Coffee is a low acid beverage compared to fruits and preparations therefrom (cider, wine). A typical coffee at 20% extraction into twice its weight in water (eg a very strong espresso at about 10 Brix) would have about 1 g/l organic acids, compared to 6 - 8 g/l in wine (much higher in some wines eg Champagne). The buffering capacity of coffee is evidently also much higher as the pH is typically above 4.6, so there is 10 - 20 times as much active acid in wine (pH typically 3.3 to 3.6)

    Most of the stuff you read online about acids in coffee fails to differentiate between polyphenols such as chlorogenic acid and low molecular weight organic acids such as citric etc. The former will result in astringency, the latter will result in perceived acidity (sourness).
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    Senior Member Barry O'Speedwagon's Avatar
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    Quote Originally Posted by gcwangliang View Post
    I roasted some Tanzania beans from CS but every time after drinking it I got headache and feeling a lot of gas in my stomach. My wife got the same problem. While I do not have any problem with Ethiopian Yirgacheffe. Did any have similar experience or knows the reason?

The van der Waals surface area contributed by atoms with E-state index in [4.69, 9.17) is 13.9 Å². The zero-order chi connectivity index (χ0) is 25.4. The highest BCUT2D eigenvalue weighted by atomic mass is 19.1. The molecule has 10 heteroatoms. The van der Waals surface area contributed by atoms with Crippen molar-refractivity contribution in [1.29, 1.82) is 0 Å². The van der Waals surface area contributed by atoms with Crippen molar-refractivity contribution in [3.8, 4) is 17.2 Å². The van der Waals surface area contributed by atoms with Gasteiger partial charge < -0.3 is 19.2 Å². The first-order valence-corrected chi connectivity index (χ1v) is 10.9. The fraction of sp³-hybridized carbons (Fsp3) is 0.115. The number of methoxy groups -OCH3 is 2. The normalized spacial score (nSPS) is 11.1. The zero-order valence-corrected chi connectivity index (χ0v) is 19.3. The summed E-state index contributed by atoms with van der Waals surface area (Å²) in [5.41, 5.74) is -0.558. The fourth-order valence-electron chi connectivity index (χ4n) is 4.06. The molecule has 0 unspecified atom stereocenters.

How are you preparing your drink? Espresso? Filter? Milk-based?

    Are you drinking the coffee at the same time of day as usual (e.g. after breakfast / before)?

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    Thank you All for the prompt response. It may just be me. Interestingly couple of days ago after a coffee in a shop, I got the same symptom. Any way, I will try different beans to see. Roasting and making coffee are really enjoyably and will keep going ...

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    Senior Member Barry O'Speedwagon's Avatar
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    Quote Originally Posted by Lyrebird View Post
    That's unlikely unless eating an apple also gives you the same symptoms.